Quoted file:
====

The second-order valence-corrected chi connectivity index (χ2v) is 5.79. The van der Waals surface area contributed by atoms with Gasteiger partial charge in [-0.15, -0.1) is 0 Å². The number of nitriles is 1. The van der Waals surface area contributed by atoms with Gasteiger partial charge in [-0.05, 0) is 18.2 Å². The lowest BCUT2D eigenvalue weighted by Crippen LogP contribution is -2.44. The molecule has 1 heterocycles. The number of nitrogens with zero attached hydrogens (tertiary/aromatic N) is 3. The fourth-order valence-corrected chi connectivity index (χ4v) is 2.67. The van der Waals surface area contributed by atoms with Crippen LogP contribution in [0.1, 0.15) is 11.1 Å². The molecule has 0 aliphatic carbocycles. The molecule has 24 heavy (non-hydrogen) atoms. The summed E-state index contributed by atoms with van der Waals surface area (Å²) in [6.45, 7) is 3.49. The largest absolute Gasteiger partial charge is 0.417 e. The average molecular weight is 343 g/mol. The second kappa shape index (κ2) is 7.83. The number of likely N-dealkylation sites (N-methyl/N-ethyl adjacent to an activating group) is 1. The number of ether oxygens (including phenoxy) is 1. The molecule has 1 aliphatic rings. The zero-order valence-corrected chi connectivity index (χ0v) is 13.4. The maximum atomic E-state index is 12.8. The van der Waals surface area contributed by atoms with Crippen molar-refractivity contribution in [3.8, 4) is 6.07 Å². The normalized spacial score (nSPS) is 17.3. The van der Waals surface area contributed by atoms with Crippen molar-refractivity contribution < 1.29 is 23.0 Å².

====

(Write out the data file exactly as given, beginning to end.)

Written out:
The second-order valence-corrected chi connectivity index (χ2v) is 5.79. The van der Waals surface area contributed by atoms with Gasteiger partial charge in [-0.15, -0.1) is 0 Å². The number of nitriles is 1. The van der Waals surface area contributed by atoms with Gasteiger partial charge in [-0.05, 0) is 18.2 Å². The lowest BCUT2D eigenvalue weighted by Crippen LogP contribution is -2.44. The molecule has 1 heterocycles. The number of nitrogens with zero attached hydrogens (tertiary/aromatic N) is 3. The fourth-order valence-corrected chi connectivity index (χ4v) is 2.67. The van der Waals surface area contributed by atoms with Crippen LogP contribution in [0.1, 0.15) is 11.1 Å². The molecule has 0 aliphatic carbocycles. The molecule has 24 heavy (non-hydrogen) atoms. The summed E-state index contributed by atoms with van der Waals surface area (Å²) in [6.45, 7) is 3.49. The largest absolute Gasteiger partial charge is 0.417 e. The average molecular weight is 343 g/mol. The second kappa shape index (κ2) is 7.83. The number of likely N-dealkylation sites (N-methyl/N-ethyl adjacent to an activating group) is 1. The number of ether oxygens (including phenoxy) is 1. The molecule has 1 aliphatic rings. The zero-order valence-corrected chi connectivity index (χ0v) is 13.4. The maximum atomic E-state index is 12.8. The van der Waals surface area contributed by atoms with Crippen molar-refractivity contribution in [3.8, 4) is 6.07 Å². The normalized spacial score (nSPS) is 17.3. The van der Waals surface area contributed by atoms with Crippen molar-refractivity contribution < 1.29 is 23.0 Å².